THE NHS could be losing up to £5bn a year through fraud, a study in Portsmouth has concluded.
The Financial Cost of Healthcare Fraud 2014 is a joint study released today by The Centre for Counter Fraud Studies (CCFS) at the University of Portsmouth in partnership with BDO LLP, an accountancy and business advisory firm.
Healthcare fraud includes a range of activities from patients claiming free prescriptions to which they are not entitled, medical staff claiming for shifts they did not work, to larger scale operations such as dentists claiming money for NHS treatment they didn’t carry out.
The findings show that since 2008, global average losses within the healthcare sector have risen 25 per cent to 6.99 per cent.
When taken as a proportion of the global healthcare expenditure of £4.48 trillion, this equates to £313 billion lost in a year.
In the UK this could equate to over £5 billion lost to the NHS annually through fraud, the report says.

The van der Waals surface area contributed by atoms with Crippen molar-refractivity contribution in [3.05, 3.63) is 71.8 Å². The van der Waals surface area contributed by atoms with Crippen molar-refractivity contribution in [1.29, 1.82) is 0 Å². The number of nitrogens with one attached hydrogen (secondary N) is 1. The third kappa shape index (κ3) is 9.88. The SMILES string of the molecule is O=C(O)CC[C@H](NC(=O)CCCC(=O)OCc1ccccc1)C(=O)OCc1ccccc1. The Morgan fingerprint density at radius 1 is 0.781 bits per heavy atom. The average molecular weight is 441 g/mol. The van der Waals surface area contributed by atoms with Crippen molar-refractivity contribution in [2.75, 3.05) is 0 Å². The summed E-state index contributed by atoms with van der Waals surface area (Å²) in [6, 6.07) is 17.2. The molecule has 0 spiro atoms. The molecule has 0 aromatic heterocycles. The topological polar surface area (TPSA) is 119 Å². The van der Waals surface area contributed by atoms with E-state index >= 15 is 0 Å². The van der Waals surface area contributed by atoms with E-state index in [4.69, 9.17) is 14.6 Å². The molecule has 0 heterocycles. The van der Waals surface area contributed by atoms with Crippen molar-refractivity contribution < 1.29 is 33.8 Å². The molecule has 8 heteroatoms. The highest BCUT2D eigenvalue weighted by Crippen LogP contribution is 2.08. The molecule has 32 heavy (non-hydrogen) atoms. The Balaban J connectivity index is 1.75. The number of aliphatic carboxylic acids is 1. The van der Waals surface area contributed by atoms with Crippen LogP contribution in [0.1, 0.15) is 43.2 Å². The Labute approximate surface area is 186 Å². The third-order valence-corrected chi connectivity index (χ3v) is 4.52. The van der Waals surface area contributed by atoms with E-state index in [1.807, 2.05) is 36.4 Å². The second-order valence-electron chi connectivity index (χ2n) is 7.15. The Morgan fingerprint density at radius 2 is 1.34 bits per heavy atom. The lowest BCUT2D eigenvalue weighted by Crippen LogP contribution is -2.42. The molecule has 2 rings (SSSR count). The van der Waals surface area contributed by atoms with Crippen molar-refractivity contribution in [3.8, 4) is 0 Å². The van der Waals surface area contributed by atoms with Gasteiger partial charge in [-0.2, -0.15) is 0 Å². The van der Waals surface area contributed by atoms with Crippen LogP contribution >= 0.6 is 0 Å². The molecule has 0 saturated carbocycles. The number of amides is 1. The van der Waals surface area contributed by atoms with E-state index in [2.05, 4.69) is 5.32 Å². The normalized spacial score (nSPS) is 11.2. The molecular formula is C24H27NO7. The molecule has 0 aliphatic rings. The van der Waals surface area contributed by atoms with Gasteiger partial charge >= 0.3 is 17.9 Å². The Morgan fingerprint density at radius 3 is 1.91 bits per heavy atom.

Professor Mark Button, director of the University’s The Centre for Counter Fraud Studies, said the report demonstrates the problem is massive and on the increase.
He said: ‘Our findings in this latest report might reflect that fraud increases during a recession when people are under greater financial pressure. Also the fact that in England the NHS is changing and working with a greater number of private contractors with a responsibility to turn a profit, where there might be a greater risk of fraud.
‘By highlighting the problem and countering fraud effectively, the NHS would reduce losses and free up massive resources for better patient care. Healthcare organisations need to prioritise the problem and invest money in the right areas.’